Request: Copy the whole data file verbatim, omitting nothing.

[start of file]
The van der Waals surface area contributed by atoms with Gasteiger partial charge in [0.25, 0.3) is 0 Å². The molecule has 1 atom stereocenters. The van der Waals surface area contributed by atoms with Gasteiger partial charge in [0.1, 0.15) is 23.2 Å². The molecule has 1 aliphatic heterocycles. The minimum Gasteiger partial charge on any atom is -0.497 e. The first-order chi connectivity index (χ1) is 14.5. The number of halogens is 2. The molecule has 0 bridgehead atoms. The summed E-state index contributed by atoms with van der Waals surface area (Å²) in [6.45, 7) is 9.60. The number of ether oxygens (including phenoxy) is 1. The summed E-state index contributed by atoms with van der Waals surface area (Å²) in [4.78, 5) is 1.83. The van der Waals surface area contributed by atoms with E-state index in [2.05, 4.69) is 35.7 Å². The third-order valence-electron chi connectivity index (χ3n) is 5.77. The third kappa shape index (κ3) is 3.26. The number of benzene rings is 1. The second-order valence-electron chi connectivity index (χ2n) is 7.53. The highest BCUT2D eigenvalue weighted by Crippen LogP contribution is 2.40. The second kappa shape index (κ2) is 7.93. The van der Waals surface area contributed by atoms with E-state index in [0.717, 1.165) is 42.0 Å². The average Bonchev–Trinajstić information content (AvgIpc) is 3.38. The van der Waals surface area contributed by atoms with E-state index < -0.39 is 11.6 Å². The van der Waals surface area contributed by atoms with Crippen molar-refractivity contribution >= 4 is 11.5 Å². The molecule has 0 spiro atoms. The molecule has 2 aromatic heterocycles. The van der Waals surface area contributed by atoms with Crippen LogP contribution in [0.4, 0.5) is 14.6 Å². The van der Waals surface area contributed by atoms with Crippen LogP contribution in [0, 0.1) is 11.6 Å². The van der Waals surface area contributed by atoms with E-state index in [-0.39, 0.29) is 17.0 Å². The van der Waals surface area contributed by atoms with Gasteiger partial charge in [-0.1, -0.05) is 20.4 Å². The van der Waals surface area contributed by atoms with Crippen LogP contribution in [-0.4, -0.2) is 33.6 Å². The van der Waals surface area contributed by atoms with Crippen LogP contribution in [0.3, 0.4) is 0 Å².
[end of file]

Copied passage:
The van der Waals surface area contributed by atoms with Gasteiger partial charge in [0.25, 0.3) is 0 Å². The molecule has 1 atom stereocenters. The van der Waals surface area contributed by atoms with Gasteiger partial charge in [0.1, 0.15) is 23.2 Å². The molecule has 1 aliphatic heterocycles. The minimum Gasteiger partial charge on any atom is -0.497 e. The first-order chi connectivity index (χ1) is 14.5. The number of halogens is 2. The molecule has 0 bridgehead atoms. The summed E-state index contributed by atoms with van der Waals surface area (Å²) in [6.45, 7) is 9.60. The number of ether oxygens (including phenoxy) is 1. The summed E-state index contributed by atoms with van der Waals surface area (Å²) in [4.78, 5) is 1.83. The van der Waals surface area contributed by atoms with E-state index in [2.05, 4.69) is 35.7 Å². The third-order valence-electron chi connectivity index (χ3n) is 5.77. The third kappa shape index (κ3) is 3.26. The number of benzene rings is 1. The second-order valence-electron chi connectivity index (χ2n) is 7.53. The highest BCUT2D eigenvalue weighted by Crippen LogP contribution is 2.40. The second kappa shape index (κ2) is 7.93. The van der Waals surface area contributed by atoms with E-state index in [0.717, 1.165) is 42.0 Å². The average Bonchev–Trinajstić information content (AvgIpc) is 3.38. The van der Waals surface area contributed by atoms with E-state index < -0.39 is 11.6 Å². The van der Waals surface area contributed by atoms with Crippen molar-refractivity contribution >= 4 is 11.5 Å². The molecule has 0 spiro atoms. The molecule has 2 aromatic heterocycles. The van der Waals surface area contributed by atoms with Crippen LogP contribution in [0.4, 0.5) is 14.6 Å². The van der Waals surface area contributed by atoms with Crippen LogP contribution in [0, 0.1) is 11.6 Å². The van der Waals surface area contributed by atoms with E-state index in [-0.39, 0.29) is 17.0 Å². The van der Waals surface area contributed by atoms with Gasteiger partial charge in [-0.1, -0.05) is 20.4 Å². The van der Waals surface area contributed by atoms with Crippen LogP contribution in [-0.4, -0.2) is 33.6 Å². The van der Waals surface area contributed by atoms with Crippen LogP contribution in [0.3, 0.4) is 0 Å².